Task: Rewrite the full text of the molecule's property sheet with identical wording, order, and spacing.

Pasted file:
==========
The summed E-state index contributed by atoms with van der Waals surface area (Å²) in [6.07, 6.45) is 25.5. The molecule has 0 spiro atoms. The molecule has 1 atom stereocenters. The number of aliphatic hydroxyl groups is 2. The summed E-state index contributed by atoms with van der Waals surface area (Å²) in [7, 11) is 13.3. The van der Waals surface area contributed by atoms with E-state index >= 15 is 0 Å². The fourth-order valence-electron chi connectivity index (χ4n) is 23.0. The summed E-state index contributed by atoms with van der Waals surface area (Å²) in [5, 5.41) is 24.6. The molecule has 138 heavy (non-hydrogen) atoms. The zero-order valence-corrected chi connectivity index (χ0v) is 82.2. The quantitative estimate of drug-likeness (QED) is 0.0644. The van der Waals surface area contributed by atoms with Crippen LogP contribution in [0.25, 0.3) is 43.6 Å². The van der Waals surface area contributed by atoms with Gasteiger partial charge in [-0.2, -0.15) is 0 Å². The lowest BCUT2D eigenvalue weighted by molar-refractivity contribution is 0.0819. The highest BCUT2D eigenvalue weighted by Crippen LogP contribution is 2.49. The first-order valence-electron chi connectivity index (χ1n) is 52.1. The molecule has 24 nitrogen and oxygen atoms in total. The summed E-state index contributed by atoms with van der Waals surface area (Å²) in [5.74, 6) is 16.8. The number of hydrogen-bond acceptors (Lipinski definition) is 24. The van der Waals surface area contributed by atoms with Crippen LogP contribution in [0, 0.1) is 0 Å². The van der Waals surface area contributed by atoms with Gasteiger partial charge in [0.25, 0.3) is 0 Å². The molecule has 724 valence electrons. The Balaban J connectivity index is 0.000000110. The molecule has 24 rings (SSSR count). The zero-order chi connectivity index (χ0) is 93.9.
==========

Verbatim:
The summed E-state index contributed by atoms with van der Waals surface area (Å²) in [6.07, 6.45) is 25.5. The molecule has 0 spiro atoms. The molecule has 1 atom stereocenters. The number of aliphatic hydroxyl groups is 2. The summed E-state index contributed by atoms with van der Waals surface area (Å²) in [7, 11) is 13.3. The van der Waals surface area contributed by atoms with E-state index >= 15 is 0 Å². The fourth-order valence-electron chi connectivity index (χ4n) is 23.0. The summed E-state index contributed by atoms with van der Waals surface area (Å²) in [5, 5.41) is 24.6. The molecule has 138 heavy (non-hydrogen) atoms. The zero-order valence-corrected chi connectivity index (χ0v) is 82.2. The quantitative estimate of drug-likeness (QED) is 0.0644. The van der Waals surface area contributed by atoms with Crippen LogP contribution in [0.25, 0.3) is 43.6 Å². The van der Waals surface area contributed by atoms with Gasteiger partial charge in [-0.2, -0.15) is 0 Å². The lowest BCUT2D eigenvalue weighted by molar-refractivity contribution is 0.0819. The highest BCUT2D eigenvalue weighted by Crippen LogP contribution is 2.49. The first-order valence-electron chi connectivity index (χ1n) is 52.1. The molecule has 24 nitrogen and oxygen atoms in total. The summed E-state index contributed by atoms with van der Waals surface area (Å²) in [5.74, 6) is 16.8. The number of hydrogen-bond acceptors (Lipinski definition) is 24. The van der Waals surface area contributed by atoms with Crippen LogP contribution in [0, 0.1) is 0 Å². The van der Waals surface area contributed by atoms with Gasteiger partial charge in [0.25, 0.3) is 0 Å². The molecule has 724 valence electrons. The Balaban J connectivity index is 0.000000110. The molecule has 24 rings (SSSR count). The zero-order chi connectivity index (χ0) is 93.9.